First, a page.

Aluwini S.,Netherlands Cancer Institute | Pos F.,Netherlands Cancer Institute | Schimmel E.,Institute for Radiation Oncology Arnhem | van Lin E.,University Medical Center Nijmegen | And 7 more authors.
The Lancet Oncology | Year: 2015

Background: In 2007, we began the randomised phase 3 multicentre HYPRO trial to investigate the effect of hypofractionated radiotherapy compared with conventionally fractionated radiotherapy on relapse-free survival in patients with prostate cancer. Here, we examine whether patients experience differences in acute gastrointestinal and genitourinary adverse effects. Methods: In this randomised non-inferiority phase 3 trial, done in seven radiotherapy centres in the Netherlands, we enrolled intermediate-risk or high-risk patients aged between 44 and 85 years with histologically confirmed stage T1b-T4 NX-0MX-0 prostate cancer, a PSA concentration of 60 ng/mL or lower, and WHO performance status of 0-2. A web-based application was used to randomly assign (1:1) patients to receive either standard fractionation with 39 fractions of 2 Gy in 8 weeks (five fractions per week) or hypofractionation with 19 fractions of 3·4 Gy in 6·5 weeks (three fractions per week). Randomisation was done with minimisation procedure, stratified by treatment centre and risk group. The primary endpoint is 5-year relapse-free survival. Here we report data for the acute toxicity outcomes: the cumulative incidence of grade 2 or worse acute and late genitourinary and gastrointestinal toxicity. Non-inferiority of hypofractionation was tested separately for genitourinary and gastrointestinal acute toxic effects, with a null hypothesis that cumulative incidences of each type of adverse event were not more than 8% higher in the hypofractionation group than in the standard fractionation group. We scored acute genitourinary and gastrointestinal toxic effects according to RTOG-EORTC criteria from both case report forms and patients' self-assessment questionnaires, at baseline, twice during radiotherapy, and 3 months after completion of radiotherapy. Analyses were done in the intention-to-treat population. Patient recruitment has been completed. This study is registered with www.controlled-trials.com, number ISRCTN85138529. Findings: Between March 19, 2007, and Dec 3, 2010, 820 patients were randomly assigned to treatment with standard fractionation (n=410) or hypofractionation (n=410). 3 months after radiotherapy, 73 (22%) patients in the standard fractionation group and 75 (23%) patients in the hypofractionation group reported grade 2 or worse genitourinary toxicity; grade 2 or worse gastrointestinal toxicity was noted in 43 (13%) patients in the standard fractionation group and in 42 (13%) in the hypofractionation group. Grade 4 acute genitourinary toxicity was reported for two patients, one (<1%) in each group. No grade 4 acute gastrointestinal toxicities were observed. We noted no significant difference in cumulative incidence by 120 days after radiotherapy of grade 2 or worse acute genitourinary toxicity (57·8% [95% CI 52·9-62·7] in the standard fractionation group vs 60·5% (55·8-65·3) in the hypofractionation group; difference 2·7%, 90% CI -2·99 to 8·48; odds ratio [OR] 1·12, 95% CI 0·84-1·49; p=0·43). The cumulative incidence of grade 2 or worse acute gastrointestinal toxicity by 120 days after radiotherapy was higher in patients given hypofractionation (31·2% [95% CI 26·6-35·8] in the standard fractionation group vs 42·0% [37·2-46·9] in the hypofractionation group; difference 10·8%, 90% CI 5·25-16·43; OR 1·6; p=0·0015; non-inferiority not confirmed). Interpretation: Hypofractionated radiotherapy was not non-inferior to standard fractionated radiotherapy in terms of acute genitourinary and gastrointestinal toxicity for men with intermediate-risk and high-risk prostate cancer. In fact, the cumulative incidence of grade 2 or worse acute gastrointestinal toxicity was significantly higher in patients given hypofractionation than in those given standard fractionated radiotherapy. Patients remain in follow-up for efficacy endpoints. Funding: The Dutch Cancer Society. © 2015 Elsevier Ltd.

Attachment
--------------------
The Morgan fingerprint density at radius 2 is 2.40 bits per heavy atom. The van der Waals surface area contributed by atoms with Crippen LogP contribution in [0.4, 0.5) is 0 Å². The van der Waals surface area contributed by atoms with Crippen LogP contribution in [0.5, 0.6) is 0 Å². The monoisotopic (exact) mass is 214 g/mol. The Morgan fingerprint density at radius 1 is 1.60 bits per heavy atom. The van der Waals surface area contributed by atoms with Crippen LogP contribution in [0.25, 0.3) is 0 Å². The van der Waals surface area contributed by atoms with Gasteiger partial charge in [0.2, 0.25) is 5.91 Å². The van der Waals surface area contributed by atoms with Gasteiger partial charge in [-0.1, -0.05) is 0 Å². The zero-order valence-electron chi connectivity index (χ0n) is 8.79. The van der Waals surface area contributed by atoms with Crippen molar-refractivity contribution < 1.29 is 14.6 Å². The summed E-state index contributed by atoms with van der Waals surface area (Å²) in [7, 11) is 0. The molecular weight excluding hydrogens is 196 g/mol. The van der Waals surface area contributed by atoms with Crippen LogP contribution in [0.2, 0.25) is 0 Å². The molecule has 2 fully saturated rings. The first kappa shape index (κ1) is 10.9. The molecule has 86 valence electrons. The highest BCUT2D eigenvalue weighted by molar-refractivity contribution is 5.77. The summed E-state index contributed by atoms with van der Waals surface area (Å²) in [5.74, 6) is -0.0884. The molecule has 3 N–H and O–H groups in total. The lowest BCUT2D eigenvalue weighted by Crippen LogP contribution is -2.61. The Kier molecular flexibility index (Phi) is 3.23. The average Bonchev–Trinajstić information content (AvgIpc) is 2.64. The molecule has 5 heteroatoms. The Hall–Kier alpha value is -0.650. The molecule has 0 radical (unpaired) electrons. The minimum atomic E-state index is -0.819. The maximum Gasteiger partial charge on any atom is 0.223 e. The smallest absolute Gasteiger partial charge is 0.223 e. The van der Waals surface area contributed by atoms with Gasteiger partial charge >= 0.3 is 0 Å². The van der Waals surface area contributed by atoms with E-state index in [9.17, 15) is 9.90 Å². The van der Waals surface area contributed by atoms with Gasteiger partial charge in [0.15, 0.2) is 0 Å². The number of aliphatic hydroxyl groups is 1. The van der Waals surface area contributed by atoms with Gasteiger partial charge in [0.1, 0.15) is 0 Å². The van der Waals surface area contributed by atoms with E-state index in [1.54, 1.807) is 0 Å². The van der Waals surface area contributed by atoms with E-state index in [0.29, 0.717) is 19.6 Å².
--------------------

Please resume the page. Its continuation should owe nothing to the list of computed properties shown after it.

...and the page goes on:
Van de Groes S.,University Medical Center Nijmegen | De Waal-Malefijt M.,University Medical Center Nijmegen | Verdonschot N.,University Medical Center Nijmegen | Verdonschot N.,University of Twente
Knee | Year: 2014